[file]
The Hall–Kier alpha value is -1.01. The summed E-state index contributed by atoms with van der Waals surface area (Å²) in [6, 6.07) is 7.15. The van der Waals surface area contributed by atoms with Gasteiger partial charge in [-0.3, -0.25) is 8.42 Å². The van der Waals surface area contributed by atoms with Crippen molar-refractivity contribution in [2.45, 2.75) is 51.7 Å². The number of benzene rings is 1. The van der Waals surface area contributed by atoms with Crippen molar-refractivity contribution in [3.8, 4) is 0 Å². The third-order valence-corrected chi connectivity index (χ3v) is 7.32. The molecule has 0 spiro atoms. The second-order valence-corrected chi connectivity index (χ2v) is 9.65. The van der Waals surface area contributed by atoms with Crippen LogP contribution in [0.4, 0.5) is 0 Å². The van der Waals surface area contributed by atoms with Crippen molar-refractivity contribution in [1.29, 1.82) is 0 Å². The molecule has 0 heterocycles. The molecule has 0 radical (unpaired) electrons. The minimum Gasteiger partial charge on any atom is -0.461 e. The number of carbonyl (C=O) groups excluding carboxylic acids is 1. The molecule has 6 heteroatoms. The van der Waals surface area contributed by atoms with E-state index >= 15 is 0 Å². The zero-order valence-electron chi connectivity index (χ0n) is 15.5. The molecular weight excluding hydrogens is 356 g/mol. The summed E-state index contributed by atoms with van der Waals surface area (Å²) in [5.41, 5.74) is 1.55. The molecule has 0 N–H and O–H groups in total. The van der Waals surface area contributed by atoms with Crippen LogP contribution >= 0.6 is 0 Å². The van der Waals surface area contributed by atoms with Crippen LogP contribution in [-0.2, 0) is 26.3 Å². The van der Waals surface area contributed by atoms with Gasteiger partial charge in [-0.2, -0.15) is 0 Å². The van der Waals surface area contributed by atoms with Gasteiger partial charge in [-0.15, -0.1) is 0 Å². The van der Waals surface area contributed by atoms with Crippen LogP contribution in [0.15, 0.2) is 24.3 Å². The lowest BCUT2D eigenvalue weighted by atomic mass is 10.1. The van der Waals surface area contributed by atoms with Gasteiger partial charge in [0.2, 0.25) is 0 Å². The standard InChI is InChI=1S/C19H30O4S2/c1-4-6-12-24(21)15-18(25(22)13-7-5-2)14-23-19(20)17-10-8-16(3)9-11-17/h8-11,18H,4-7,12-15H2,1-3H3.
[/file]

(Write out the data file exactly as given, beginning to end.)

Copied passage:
The Hall–Kier alpha value is -1.01. The summed E-state index contributed by atoms with van der Waals surface area (Å²) in [6, 6.07) is 7.15. The van der Waals surface area contributed by atoms with Gasteiger partial charge in [-0.3, -0.25) is 8.42 Å². The van der Waals surface area contributed by atoms with Crippen molar-refractivity contribution in [2.45, 2.75) is 51.7 Å². The number of benzene rings is 1. The van der Waals surface area contributed by atoms with Crippen molar-refractivity contribution in [3.8, 4) is 0 Å². The third-order valence-corrected chi connectivity index (χ3v) is 7.32. The molecule has 0 spiro atoms. The second-order valence-corrected chi connectivity index (χ2v) is 9.65. The van der Waals surface area contributed by atoms with Crippen LogP contribution in [0.4, 0.5) is 0 Å². The van der Waals surface area contributed by atoms with Crippen molar-refractivity contribution in [1.29, 1.82) is 0 Å². The molecule has 0 heterocycles. The molecule has 0 radical (unpaired) electrons. The minimum Gasteiger partial charge on any atom is -0.461 e. The number of carbonyl (C=O) groups excluding carboxylic acids is 1. The molecule has 6 heteroatoms. The van der Waals surface area contributed by atoms with E-state index >= 15 is 0 Å². The zero-order valence-electron chi connectivity index (χ0n) is 15.5. The molecular weight excluding hydrogens is 356 g/mol. The summed E-state index contributed by atoms with van der Waals surface area (Å²) in [5.41, 5.74) is 1.55. The molecule has 0 N–H and O–H groups in total. The van der Waals surface area contributed by atoms with Crippen LogP contribution >= 0.6 is 0 Å². The van der Waals surface area contributed by atoms with Crippen LogP contribution in [-0.2, 0) is 26.3 Å². The van der Waals surface area contributed by atoms with Gasteiger partial charge in [-0.2, -0.15) is 0 Å². The van der Waals surface area contributed by atoms with Gasteiger partial charge in [-0.15, -0.1) is 0 Å². The van der Waals surface area contributed by atoms with Crippen LogP contribution in [0.15, 0.2) is 24.3 Å². The lowest BCUT2D eigenvalue weighted by atomic mass is 10.1. The van der Waals surface area contributed by atoms with Gasteiger partial charge in [0.2, 0.25) is 0 Å². The standard InChI is InChI=1S/C19H30O4S2/c1-4-6-12-24(21)15-18(25(22)13-7-5-2)14-23-19(20)17-10-8-16(3)9-11-17/h8-11,18H,4-7,12-15H2,1-3H3.